Investments in education, criminal justice reform and rural Tennessee are expected to be among some of the top issues state lawmakers address this year, according to Gov. Bill Lee.
The state’s 50th governor previewed the upcoming anticipated legislative activity and recapped his first year in office during a speech at the kick-off breakfast for Good Morning Gallatin last week.
“A year has taught me a lot,” Lee told a crowd of approximately 400 people at the Epic Event Centre on Jan. 10. “God gave me great favor to put me in this spot and as governor I have an opportunity to really act on some of the things that have really been in my heart for a long time.
“I am more excited about this upcoming (legislative) session and about the opportunities that we have to work together to impact every single person’s life in this state in a positive way.”
Last year, state lawmakers approved the Governor’s Investment in Vocational Education (GIVE) act aimed at expanding access to vocational and technical training for students along with Lee’s controversial school voucher program.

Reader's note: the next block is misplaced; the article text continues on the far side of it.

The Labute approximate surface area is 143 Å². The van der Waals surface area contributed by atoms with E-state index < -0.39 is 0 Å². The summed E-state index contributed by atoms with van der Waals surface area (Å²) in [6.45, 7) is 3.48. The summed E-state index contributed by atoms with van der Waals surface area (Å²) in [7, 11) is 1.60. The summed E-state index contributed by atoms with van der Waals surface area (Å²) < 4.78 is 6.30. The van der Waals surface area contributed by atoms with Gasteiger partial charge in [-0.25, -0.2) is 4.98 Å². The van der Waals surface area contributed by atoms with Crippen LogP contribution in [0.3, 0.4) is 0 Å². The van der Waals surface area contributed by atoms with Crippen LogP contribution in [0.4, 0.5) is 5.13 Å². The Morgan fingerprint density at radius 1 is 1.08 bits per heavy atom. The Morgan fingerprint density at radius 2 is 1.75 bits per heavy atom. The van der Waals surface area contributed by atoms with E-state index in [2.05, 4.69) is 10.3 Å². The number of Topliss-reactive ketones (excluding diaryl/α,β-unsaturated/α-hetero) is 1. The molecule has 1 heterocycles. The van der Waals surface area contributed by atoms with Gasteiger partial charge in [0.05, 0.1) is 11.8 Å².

This year, Lee said the attention will focus on further strengthening public schools across Tennessee.
“We believe that there is a real need to support teachers in a greater way, to support school leaders in a greater way, to be innovative and advance the opportunity for our kids all across the State of Tennessee to have better outcomes,” he said. “It’s one of the places we really have an opportunity to improve.”
Criminal justice reform and focusing on the success of prisoners re-entering society is another area Lee wants to see addressed by lawmakers. The issue is something the governor has “carried around in my heart for years” since working with a men’s prison ministry mentoring program.
The “right kind” of reform, according to Lee, should be “tough on crime where we need to be” and should “strengthen penalties where we should” while also incorporating “highly effective” alternative sentencing, diversion and re-entry programs aimed at lowering crime rates across the state.
Other priorities for Lee this year include strengthening agricultural educational opportunities, further investing in broadband access in rural areas and working to improve access to healthcare across the state.
Lee closed his speech by praising Tennessee’s “strong history” of sound fiscal management that has led the state to have “virtually no debt.”
“When you lower taxes, people are able to invest,” he said. “When you don’t have to invest in debt, then you actually have resources to invest in education and in roads and in criminal justice reform and in healthcare reform.”